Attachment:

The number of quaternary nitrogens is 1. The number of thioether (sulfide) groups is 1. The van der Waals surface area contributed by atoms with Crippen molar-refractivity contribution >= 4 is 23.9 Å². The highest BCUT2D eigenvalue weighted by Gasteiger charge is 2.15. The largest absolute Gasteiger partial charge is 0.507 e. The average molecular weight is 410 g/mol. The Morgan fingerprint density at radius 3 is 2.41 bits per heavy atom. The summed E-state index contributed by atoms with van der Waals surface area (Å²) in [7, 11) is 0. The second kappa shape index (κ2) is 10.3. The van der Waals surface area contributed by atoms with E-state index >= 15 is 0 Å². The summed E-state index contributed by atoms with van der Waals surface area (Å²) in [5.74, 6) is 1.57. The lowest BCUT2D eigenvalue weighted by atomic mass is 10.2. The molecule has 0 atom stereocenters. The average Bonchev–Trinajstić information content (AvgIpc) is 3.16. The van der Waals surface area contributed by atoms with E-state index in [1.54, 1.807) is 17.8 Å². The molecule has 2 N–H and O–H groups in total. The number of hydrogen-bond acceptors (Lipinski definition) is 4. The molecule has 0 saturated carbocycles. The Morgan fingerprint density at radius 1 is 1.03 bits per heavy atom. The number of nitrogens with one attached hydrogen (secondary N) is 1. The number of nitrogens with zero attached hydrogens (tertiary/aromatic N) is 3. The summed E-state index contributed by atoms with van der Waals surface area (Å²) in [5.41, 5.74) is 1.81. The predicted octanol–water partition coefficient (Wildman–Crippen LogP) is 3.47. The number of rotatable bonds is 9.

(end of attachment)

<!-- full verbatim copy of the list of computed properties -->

The number of quaternary nitrogens is 1. The number of thioether (sulfide) groups is 1. The van der Waals surface area contributed by atoms with Crippen molar-refractivity contribution >= 4 is 23.9 Å². The highest BCUT2D eigenvalue weighted by Gasteiger charge is 2.15. The largest absolute Gasteiger partial charge is 0.507 e. The average molecular weight is 410 g/mol. The Morgan fingerprint density at radius 3 is 2.41 bits per heavy atom. The summed E-state index contributed by atoms with van der Waals surface area (Å²) in [7, 11) is 0. The second kappa shape index (κ2) is 10.3. The van der Waals surface area contributed by atoms with E-state index >= 15 is 0 Å². The summed E-state index contributed by atoms with van der Waals surface area (Å²) in [5.74, 6) is 1.57. The lowest BCUT2D eigenvalue weighted by atomic mass is 10.2. The molecule has 0 atom stereocenters. The average Bonchev–Trinajstić information content (AvgIpc) is 3.16. The van der Waals surface area contributed by atoms with E-state index in [1.54, 1.807) is 17.8 Å². The molecule has 2 N–H and O–H groups in total. The number of hydrogen-bond acceptors (Lipinski definition) is 4. The molecule has 0 saturated carbocycles. The Morgan fingerprint density at radius 1 is 1.03 bits per heavy atom. The number of nitrogens with one attached hydrogen (secondary N) is 1. The number of nitrogens with zero attached hydrogens (tertiary/aromatic N) is 3. The summed E-state index contributed by atoms with van der Waals surface area (Å²) in [5.41, 5.74) is 1.81. The predicted octanol–water partition coefficient (Wildman–Crippen LogP) is 3.47. The number of rotatable bonds is 9.